Teacher bans kids from speaking Kurdish in Turkey school

HDP lawmaker Aycan Irmez asked if there was a directive telling teachers to prevent children from conversing in their mother tongue.

ERBIL, Kurdistan Region (Kurdistan 24) – Turkey's People's Democratic Party (HDP) on Tuesday revealed that a teacher in the Kurdish-dominated province of Sirnak recently imposed a ban on mother language usage in an elementary school classroom.

HDP lawmaker representing Sirnak, Aycan Irmez, put a parliamentary question to the Minister of Education, asking if there was a directive telling teachers to prevent children from conversing in their mother tongue.

Irmez cited a photograph of the instructions on a piece of paper.

"1 - I shall not speak Kurdish.

2 - I shall not speak during the lesson.

3 - I shall not fight in the class," read instructions the unidentified teacher put on a wall in the Tumgeneral Omer Kececigil Primary School in central Sirnak.

Kurdistan 24's Turkish language service said a student parent had taken the picture and officially complained to the information desk of the Turkish Prime Ministry.

Officials had taken no action or given no response to the complaint as of Tuesday.

HDP's Irmez called the practice racist and argued that it was unconstitutional as it divided the citizens along ethnolinguistic lines.

Earlier this year, a teacher in the western Turkish city of Aydin reported six of his students to police for listening to Kurdish music and dancing, leading to their interrogation by police last week on the grounds of "disseminating terrorist propaganda."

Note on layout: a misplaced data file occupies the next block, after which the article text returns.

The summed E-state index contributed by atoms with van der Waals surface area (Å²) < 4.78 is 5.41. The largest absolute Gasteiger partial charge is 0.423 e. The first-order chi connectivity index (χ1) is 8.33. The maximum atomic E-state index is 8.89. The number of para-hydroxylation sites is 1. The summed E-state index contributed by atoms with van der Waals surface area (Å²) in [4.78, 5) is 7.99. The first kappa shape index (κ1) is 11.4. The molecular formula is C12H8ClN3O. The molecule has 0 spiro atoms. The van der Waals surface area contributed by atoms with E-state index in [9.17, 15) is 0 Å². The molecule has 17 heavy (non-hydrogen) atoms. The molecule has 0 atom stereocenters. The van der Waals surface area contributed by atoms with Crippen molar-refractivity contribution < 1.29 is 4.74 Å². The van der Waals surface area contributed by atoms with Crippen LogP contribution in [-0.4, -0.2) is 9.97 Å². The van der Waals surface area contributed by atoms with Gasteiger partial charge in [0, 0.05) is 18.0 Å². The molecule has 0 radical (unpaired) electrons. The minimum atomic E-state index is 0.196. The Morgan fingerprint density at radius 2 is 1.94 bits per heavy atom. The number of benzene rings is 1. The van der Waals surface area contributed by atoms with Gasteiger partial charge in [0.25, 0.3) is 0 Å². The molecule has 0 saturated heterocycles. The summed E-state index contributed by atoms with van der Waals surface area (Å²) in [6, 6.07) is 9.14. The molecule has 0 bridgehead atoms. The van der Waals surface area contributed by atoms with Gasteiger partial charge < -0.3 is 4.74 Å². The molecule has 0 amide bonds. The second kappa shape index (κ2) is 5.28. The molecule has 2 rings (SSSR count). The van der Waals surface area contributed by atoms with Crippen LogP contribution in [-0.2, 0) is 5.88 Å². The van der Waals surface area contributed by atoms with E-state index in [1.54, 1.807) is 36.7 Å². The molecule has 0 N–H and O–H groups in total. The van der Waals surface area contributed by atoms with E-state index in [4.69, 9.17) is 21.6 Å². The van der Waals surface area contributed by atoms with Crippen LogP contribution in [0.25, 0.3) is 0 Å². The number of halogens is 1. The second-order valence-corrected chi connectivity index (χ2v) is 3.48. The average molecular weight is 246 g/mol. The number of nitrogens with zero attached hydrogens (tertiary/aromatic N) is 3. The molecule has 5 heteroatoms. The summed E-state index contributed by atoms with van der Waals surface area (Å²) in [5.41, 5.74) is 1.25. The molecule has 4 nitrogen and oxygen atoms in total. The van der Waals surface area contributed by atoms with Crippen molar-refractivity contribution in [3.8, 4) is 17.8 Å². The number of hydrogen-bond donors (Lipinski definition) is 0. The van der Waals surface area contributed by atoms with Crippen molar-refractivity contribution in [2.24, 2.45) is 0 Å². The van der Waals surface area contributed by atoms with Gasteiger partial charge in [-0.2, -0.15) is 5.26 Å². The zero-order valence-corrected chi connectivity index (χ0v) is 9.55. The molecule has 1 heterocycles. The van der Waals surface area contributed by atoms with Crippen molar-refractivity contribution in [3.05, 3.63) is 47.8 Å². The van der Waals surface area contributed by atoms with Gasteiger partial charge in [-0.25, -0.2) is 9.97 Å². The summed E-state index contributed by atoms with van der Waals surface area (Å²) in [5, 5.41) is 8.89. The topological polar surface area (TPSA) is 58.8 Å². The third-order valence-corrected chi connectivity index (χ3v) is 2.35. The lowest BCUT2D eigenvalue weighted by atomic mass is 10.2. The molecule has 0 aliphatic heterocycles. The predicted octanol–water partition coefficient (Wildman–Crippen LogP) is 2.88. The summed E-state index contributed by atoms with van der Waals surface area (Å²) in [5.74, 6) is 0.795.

A woman holds a sign that reads
A woman holds a sign that reads "Don't ban my language" during a peace day rally in the Kurdish city of Diyarbakir, Turkey, Sep. 1, 2009. (Photo: Reuters)

In Turkey, successive governments imposed outright bans or suppression to a high extent on the Kurdish language, spoken in the three forms of Kurmanji, Zazaki, and Sorani (present in central Anatolia) throughout most of the 20th century Turkey since the republic's foundation in 1923.

The efforts to erase the Kurdish language and assimilate new generations gained pace in the 1930s with the opening of boarding schools in Kurdish-majority provinces where state forces were fighting rebellions, such as in Dersim and Agri.

A military junta that deposed the civilian government in 1980 brought harshest measures as it criminalized the use of Kurdish in publications and music, leading to an exodus of poets and writers to European countries.

Despite a gradual ease since the early 1990s, the lifting of a ban on Kurdish names in 2000, and further liberalization under the rule of a young Justice and Development Party (AKP), the government has reverted to former practices.

Since the failed military coup attempt against President Recep Tayyip Erdogan and his ruling AKP in 2016, authorities have shuttered scores of Kurdish language institutes, dailies, websites, TVs, including a cartoon channel for kids that was later allowed to re-air, and other media networks.

Trustees appointed by Ankara to posts of elected HDP-affiliated mayors have also removed Kurdish signboards, placards, statues, changed park names and ordered the closure of kindergartens teaching in Kurdish.

A school which gave parents grade reports in Kurdish was closed with a government state-of-emergency decree, recorded the US Department of State’s 2016 report on global human rights practices.

Turkish remains the sole official language of the republic with the Kurds, numbering over 20 million, and other ethnic groups continuing to demand education in mother tongue.


Editing by Sam A.